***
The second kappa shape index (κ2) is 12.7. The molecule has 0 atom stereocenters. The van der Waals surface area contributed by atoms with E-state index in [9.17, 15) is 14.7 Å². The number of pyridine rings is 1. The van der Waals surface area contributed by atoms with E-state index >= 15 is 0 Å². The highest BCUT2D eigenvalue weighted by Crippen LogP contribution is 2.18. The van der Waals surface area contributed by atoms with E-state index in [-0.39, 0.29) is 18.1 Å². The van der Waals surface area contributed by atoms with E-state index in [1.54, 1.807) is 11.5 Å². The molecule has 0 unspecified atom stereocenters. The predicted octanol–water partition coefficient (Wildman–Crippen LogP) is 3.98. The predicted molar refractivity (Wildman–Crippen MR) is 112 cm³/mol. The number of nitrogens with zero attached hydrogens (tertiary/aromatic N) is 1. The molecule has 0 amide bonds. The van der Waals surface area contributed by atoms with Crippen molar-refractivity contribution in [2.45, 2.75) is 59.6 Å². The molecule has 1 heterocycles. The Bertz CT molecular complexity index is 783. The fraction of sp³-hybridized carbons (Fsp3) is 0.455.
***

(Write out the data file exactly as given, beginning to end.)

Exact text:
The second kappa shape index (κ2) is 12.7. The molecule has 0 atom stereocenters. The van der Waals surface area contributed by atoms with E-state index in [9.17, 15) is 14.7 Å². The number of pyridine rings is 1. The van der Waals surface area contributed by atoms with E-state index >= 15 is 0 Å². The highest BCUT2D eigenvalue weighted by Crippen LogP contribution is 2.18. The van der Waals surface area contributed by atoms with E-state index in [-0.39, 0.29) is 18.1 Å². The van der Waals surface area contributed by atoms with E-state index in [1.54, 1.807) is 11.5 Å². The molecule has 0 unspecified atom stereocenters. The predicted octanol–water partition coefficient (Wildman–Crippen LogP) is 3.98. The predicted molar refractivity (Wildman–Crippen MR) is 112 cm³/mol. The number of nitrogens with zero attached hydrogens (tertiary/aromatic N) is 1. The molecule has 0 amide bonds. The van der Waals surface area contributed by atoms with Crippen molar-refractivity contribution in [2.45, 2.75) is 59.6 Å². The molecule has 1 heterocycles. The Bertz CT molecular complexity index is 783. The fraction of sp³-hybridized carbons (Fsp3) is 0.455.